Perhaps walking across fire would have positive carryover to jumping out of an airplane, but from my direct experience I know that it has little-to-no carryover to confronting other life challenges, and for me had a good deal of negative carryover.

    • To be fair, I should say that ordeals like firewalking can be useful as metaphors (although in this case I don't think firewalking as lead by Tony Robbins is an effective metaphor). But one should clearly distinguish between a metaphor and a practice—the first is to be done once, the latter regularly.

  2. DesireEngine says:

    A fun post to read, with much truth to it! Of course, practicing something can have multiple BENEFITS, but this is different from an across-the-board gain at a range of disparate skills.

    For example, going into meditation and then imagining effortlessly executing soccer plays WILL most probably help your soccer game (studies have shown this with other sports, like basketball, though I don't know if there is documentation on soccer). At the same time, it will harmonize brainwave activity, lower respiration & heart rate to restful levels, help adjust endocrine activity, and provide some nice overall health benefits.

    In general, meditation, for me, is not something to get "good at," but is a healthful practice that assists with my resilience, often provides unique insights, and gives my active brain some much needed rest—even a "reboot" at times. These benefits appear to support other worthwhile activities and my life in general, though I can't prove that they do.

    I agree with you that practice at what you want to get good at is the way to get good at it! On the other hand, peripheral benefit seems possible (to me) depending on the thing you're practicing (maybe) . 🙂

    • I do think visualization can have positive carryover to doing the thing visualized, but if you only have an hour a day to practice your sport (or whatever you want to get better at), it is much better to practice the real skill rather than visualize the skill.

      Visualization helps improve a skill primarily when a) you are physically too tired to practice anymore, b) you are stuck somewhere where you can't practice like on a plane, or c) you are too emotionally freaked out to just do the activity (like something you are afraid of). Otherwise, visualization primarily makes you better at visualizing!

      That said, meditation has a host of other benefits that make it a useful activity, as you mentioned.

    • I should add regarding the benefits of meditation that I think the reason most meditation teachers emphasize taking the skills learned on the cushion into daily life is that you are then practicing continuously. Continuous practice means you are getting better at whatever you're meditating on in all contexts, not just in sitting on a cushion in silence.

  3. Evan says:

    Well, I think walking across hot coals could be practising facing your fears. Presuming you fear hot coals (as I do). I suspect there is some generalisation from one fear to the other(s).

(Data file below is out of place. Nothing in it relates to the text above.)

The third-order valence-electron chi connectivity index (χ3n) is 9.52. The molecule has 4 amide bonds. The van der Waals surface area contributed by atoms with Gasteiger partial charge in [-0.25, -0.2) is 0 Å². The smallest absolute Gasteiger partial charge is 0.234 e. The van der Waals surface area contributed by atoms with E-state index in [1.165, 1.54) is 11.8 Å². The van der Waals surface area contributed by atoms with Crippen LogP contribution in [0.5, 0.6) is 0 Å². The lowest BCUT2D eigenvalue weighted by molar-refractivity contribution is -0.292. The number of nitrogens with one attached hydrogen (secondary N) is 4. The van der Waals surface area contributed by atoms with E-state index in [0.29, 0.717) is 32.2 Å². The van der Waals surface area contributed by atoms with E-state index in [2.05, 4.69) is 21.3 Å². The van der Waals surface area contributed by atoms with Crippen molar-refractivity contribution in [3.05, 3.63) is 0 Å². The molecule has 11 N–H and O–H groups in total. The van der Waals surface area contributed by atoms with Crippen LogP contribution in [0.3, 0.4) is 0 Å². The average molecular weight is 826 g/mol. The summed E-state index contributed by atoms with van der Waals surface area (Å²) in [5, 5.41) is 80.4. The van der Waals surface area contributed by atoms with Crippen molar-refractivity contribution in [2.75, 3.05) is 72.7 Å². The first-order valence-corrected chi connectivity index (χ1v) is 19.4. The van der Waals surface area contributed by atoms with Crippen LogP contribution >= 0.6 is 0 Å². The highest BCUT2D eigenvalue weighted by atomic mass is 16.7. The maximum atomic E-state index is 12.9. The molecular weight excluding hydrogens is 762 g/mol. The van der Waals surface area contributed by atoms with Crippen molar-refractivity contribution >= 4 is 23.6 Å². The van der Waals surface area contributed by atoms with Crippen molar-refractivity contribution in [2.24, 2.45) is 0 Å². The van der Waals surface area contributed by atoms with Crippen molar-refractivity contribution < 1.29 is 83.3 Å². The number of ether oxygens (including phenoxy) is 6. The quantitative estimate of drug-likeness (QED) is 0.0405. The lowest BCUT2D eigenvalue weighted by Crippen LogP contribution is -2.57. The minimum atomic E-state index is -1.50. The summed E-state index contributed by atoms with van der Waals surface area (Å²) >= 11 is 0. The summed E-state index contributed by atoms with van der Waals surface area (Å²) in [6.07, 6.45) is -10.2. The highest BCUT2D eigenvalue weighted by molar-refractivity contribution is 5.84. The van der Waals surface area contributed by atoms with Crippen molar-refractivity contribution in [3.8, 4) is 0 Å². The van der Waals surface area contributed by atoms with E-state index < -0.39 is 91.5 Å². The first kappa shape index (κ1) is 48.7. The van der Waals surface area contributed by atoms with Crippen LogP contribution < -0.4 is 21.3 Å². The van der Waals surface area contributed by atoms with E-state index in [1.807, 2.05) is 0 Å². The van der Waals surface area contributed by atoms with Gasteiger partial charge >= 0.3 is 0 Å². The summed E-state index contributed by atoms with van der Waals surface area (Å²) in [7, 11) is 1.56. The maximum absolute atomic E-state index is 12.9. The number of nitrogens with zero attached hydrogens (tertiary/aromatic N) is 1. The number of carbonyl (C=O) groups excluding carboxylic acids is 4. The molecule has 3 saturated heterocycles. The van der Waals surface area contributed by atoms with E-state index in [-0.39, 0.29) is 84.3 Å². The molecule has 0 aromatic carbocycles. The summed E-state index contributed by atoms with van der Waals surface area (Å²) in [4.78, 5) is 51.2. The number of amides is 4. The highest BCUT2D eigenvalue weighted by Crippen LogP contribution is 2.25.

I think there also will usually be the need for reflection and change as part of practise – not just doing the same thing. I guess you presumed this anyway.
    My recent post Time to Move

  4. Gina says:

    Ha Ha …this post spoke to me and hit the nail on the head!
    I woke up just now to the fact I spend much too much time reading the marketing instruction manual (the endless array of websites on how to do it) to my nutritional consultation business than actually jumping in and simply doing and learning.
    This comes as a big surprise to me because 18 years ago when I opened my first health food store I knew nothing about business but I loved natural products and wanted to bring that to my community and make a living doing it.
    Easy …no! Successful…you bet!
    A 12 year success story of 2 physical shops and an online supplement business back when the web was new follows and I closed only due to divorce.
    So why do I now read and ponder read some more …when I learned so much so fast and with relish back in 1993?
    Ahhh once again Duff has me thinking….Mahalo!

    My recent post Relationship with Food- how do we change it

  5. Great article. I consider myself to be a fledgling Cultural Theorist. I really want a professional website, yet reading this article got me to thinking that my present Blogs are my "Lemonade Stand" So by the time I complete my MA or Phd, I'll be ready for the full deal?! Thanks for informing us about the SAID principle!

  6. An insightful post! Per Gwen's assertion that once you've mastered a musical instrument, it's relatively easy to pick up another. That's not necessarily true as it depends on which instrument you want to master next. If you've mastered music theory then it does make it easier to understand a new instrument, but mastering the technical aspects of the instrument will take almost as long as your primary instrument. Case in point: I started out on drums and moved to keyboards, quickly mastering both. As a rhythmic person, both of these percussive instruments came easily to me. The same could not be said about the guitar. For my short, fat fingers, it is an uncomfortable instrument to play as my fingers could never quite reach all the frets. I find it easier and more comfortable to play the ukulele as it has a much smaller fretboard. It is not easier to learn the ukulele. I have to learn a new dimension and get my brain to think in a new way. With the piano, it's up and down the keyboard. A stringed instrument is up, down and sideways with open and fretted strings. In a sense, it's a much more complicated instrument which is probably why I'm attracted to it in some tortuous way! Either way, I really enjoyed the post. Keep up the great work!

    • Excellent personal example Ryan. So from your experience, there was more carryover from drums to keyboards than from drums and/or keyboards to guitar. I've also learned multiple instruments as well (violin, piano, drums, trumpet, voice), so I know what you mean!

      Music theory is almost it's own skill that is related to playing, as is relative pitch recognition, rhythm, etc. If we break musical ability into these subskills, then Gwen is right in that there is a lot of positive carryover between these less instrument specific skills. But if we measure time-to-mastery, I think your points are more important. And of course if you learn piano, organ will be relatively easy, or guitar and ukulele, etc. because of lots of positive carryover given the similarity in instrument.